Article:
MARQUETTE TOWNSHIP, Mich. (AP) — Gov. Rick Snyder's administration is urging the federal government to reject a gas station proposed by an American Indian tribe in Michigan's Upper Peninsula because of a tax advantage over competitors.
The gas station in Marquette Township, near Marquette, could be free of certain state taxes because it would be owned by the Keweenaw Bay Indian Community. The tribe could sell gas at a lower price.
"While the tribe is free to run any business it chooses, it should not be able to gain an unfair commercial advantage over the surrounding competitors by having the property put into trust for the admitted purpose of marketing a tax advantage," Snyder's deputy legal counsel, Dave Murley, said in a Jan. 7 letter to the U.S. Interior Department.
The Mining Journal (http://bit.ly/Yf6GvU) reported that Murley urged the government not to place the land in trust for the tribe, a key procedural step.
The tribe already owns a gas station in Baraga County, where its gas prices have been 15 cents to 25 cents cheaper per gallon than other stations, the newspaper reported.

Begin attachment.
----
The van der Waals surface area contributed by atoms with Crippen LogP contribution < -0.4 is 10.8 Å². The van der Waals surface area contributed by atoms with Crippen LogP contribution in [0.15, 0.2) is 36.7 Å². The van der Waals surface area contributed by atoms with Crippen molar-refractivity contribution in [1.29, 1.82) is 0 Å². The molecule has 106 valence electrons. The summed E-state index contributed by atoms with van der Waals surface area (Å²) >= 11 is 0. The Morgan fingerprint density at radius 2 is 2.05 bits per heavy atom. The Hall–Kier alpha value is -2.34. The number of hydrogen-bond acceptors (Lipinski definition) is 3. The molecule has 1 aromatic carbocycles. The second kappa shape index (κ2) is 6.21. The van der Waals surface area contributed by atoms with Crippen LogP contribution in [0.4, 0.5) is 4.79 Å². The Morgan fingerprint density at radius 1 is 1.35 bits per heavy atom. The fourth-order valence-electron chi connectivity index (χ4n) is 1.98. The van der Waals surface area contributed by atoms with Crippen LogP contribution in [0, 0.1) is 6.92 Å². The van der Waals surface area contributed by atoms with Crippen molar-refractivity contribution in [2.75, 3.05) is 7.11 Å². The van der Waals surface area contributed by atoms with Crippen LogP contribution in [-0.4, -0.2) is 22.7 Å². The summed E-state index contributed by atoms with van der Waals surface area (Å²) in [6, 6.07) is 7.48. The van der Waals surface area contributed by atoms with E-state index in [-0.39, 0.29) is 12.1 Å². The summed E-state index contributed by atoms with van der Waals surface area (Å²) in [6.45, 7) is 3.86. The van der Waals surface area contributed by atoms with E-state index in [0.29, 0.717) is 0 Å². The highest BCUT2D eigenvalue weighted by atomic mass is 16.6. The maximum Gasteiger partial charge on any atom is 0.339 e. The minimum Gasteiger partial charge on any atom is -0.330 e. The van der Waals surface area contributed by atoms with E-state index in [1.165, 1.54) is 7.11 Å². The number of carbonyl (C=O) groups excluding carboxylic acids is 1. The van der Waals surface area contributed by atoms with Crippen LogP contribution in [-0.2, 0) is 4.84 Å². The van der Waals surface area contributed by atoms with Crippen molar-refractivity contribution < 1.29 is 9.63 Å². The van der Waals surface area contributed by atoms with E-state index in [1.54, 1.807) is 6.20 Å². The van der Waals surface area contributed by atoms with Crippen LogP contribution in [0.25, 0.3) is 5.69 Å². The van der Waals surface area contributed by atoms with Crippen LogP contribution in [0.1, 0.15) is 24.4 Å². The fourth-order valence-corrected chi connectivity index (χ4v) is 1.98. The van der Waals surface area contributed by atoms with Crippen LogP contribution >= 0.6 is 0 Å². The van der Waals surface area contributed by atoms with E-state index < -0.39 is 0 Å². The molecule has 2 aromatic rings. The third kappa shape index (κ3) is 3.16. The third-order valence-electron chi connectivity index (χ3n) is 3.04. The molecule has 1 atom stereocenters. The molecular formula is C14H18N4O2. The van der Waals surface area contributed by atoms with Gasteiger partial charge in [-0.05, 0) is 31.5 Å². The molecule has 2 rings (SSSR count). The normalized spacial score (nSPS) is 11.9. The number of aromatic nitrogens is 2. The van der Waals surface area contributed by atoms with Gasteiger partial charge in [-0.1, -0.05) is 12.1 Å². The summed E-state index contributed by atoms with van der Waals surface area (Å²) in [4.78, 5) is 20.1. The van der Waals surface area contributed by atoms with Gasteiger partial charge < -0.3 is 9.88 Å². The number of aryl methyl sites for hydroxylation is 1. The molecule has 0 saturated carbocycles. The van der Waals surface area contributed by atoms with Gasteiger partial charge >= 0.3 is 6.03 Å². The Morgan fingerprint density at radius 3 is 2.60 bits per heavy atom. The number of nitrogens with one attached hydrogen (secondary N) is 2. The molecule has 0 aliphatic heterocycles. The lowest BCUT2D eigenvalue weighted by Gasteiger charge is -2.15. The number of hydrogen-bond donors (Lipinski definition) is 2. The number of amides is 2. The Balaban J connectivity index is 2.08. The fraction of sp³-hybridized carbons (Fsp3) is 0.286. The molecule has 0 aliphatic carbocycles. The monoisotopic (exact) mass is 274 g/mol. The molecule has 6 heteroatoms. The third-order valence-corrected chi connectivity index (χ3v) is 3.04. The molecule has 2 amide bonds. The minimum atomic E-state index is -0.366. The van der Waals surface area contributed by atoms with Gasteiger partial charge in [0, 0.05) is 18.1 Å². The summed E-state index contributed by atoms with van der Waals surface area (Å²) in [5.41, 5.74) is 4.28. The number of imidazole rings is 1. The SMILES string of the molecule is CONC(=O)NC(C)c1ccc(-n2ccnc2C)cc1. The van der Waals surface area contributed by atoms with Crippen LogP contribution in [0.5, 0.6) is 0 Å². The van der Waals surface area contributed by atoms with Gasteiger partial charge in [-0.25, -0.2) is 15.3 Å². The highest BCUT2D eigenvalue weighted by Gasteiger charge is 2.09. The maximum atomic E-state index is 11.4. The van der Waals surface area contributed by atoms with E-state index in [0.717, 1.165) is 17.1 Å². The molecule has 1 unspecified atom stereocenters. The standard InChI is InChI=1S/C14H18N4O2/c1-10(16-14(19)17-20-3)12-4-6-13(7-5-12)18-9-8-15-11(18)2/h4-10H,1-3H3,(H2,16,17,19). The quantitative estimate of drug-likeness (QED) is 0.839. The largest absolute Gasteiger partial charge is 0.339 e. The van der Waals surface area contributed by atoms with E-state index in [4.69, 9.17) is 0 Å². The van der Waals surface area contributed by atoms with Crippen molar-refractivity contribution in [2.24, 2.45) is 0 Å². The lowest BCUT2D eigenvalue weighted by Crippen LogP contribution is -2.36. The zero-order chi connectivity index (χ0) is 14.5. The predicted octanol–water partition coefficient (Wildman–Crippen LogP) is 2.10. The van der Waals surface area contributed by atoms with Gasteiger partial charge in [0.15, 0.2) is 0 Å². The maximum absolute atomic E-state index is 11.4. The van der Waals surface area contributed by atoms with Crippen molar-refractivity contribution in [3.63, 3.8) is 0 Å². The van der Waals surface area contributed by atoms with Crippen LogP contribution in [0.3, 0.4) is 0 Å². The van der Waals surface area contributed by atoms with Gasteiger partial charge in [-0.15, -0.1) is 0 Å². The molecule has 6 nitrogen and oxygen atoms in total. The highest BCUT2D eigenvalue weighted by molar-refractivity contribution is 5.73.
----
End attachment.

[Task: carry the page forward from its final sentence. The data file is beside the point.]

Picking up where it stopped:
"If the tribe or its members wish to compete, let them do so lawfully and on the same terms as Michigan's other businesses," Murley told the government.
The Keweenaw Bay tribe said it was disappointed by the state's position. Tribal officials said the Baraga gas station has been open for more than 10 years and has competitors in the Baraga-L'Anse area.
"KBIC's goal is to provide permanent jobs and services to the local community while generating the revenue to support essential programs and services for KBIC and the surrounding communities," the tribe said Friday.
The tribe also is proposing a casino in Negaunee Township. The government has given Snyder until June to comment on that plan.
Information from: The Mining Journal, http://www.miningjournal.net